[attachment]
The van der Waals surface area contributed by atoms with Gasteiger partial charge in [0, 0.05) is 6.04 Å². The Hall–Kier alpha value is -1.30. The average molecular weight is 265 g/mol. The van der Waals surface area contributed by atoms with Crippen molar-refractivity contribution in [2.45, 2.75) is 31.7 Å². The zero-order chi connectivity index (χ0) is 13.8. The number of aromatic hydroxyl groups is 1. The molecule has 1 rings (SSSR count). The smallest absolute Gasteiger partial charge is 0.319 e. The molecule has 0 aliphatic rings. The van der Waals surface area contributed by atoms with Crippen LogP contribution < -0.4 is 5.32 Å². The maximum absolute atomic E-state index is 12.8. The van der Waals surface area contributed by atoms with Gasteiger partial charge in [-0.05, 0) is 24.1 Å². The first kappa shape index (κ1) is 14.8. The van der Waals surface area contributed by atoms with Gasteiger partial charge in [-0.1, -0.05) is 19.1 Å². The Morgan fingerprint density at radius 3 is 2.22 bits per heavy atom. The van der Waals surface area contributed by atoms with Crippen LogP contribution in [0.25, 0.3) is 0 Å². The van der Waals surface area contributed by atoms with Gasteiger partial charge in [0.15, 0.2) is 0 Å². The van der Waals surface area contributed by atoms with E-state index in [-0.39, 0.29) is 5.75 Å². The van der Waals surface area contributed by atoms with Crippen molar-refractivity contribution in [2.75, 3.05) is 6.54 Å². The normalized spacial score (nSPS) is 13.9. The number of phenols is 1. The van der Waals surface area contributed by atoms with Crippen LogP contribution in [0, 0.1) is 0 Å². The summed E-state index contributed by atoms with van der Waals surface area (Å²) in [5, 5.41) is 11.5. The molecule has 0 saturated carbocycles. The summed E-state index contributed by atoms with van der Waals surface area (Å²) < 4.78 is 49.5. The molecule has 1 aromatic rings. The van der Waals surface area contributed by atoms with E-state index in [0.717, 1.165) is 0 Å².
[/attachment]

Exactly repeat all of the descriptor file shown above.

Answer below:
The van der Waals surface area contributed by atoms with Gasteiger partial charge in [0, 0.05) is 6.04 Å². The Hall–Kier alpha value is -1.30. The average molecular weight is 265 g/mol. The van der Waals surface area contributed by atoms with Crippen molar-refractivity contribution in [2.45, 2.75) is 31.7 Å². The zero-order chi connectivity index (χ0) is 13.8. The number of aromatic hydroxyl groups is 1. The molecule has 1 rings (SSSR count). The smallest absolute Gasteiger partial charge is 0.319 e. The molecule has 0 aliphatic rings. The van der Waals surface area contributed by atoms with Crippen LogP contribution < -0.4 is 5.32 Å². The maximum absolute atomic E-state index is 12.8. The van der Waals surface area contributed by atoms with Gasteiger partial charge in [-0.05, 0) is 24.1 Å². The first kappa shape index (κ1) is 14.8. The van der Waals surface area contributed by atoms with Gasteiger partial charge in [-0.1, -0.05) is 19.1 Å². The Morgan fingerprint density at radius 3 is 2.22 bits per heavy atom. The van der Waals surface area contributed by atoms with Crippen LogP contribution in [0.25, 0.3) is 0 Å². The van der Waals surface area contributed by atoms with Gasteiger partial charge in [0.15, 0.2) is 0 Å². The van der Waals surface area contributed by atoms with E-state index in [-0.39, 0.29) is 5.75 Å². The van der Waals surface area contributed by atoms with Crippen molar-refractivity contribution in [2.75, 3.05) is 6.54 Å². The normalized spacial score (nSPS) is 13.9. The number of phenols is 1. The van der Waals surface area contributed by atoms with Crippen LogP contribution in [0, 0.1) is 0 Å². The summed E-state index contributed by atoms with van der Waals surface area (Å²) in [5, 5.41) is 11.5. The molecule has 0 saturated carbocycles. The summed E-state index contributed by atoms with van der Waals surface area (Å²) < 4.78 is 49.5. The molecule has 1 aromatic rings. The van der Waals surface area contributed by atoms with E-state index in [0.717, 1.165) is 0 Å².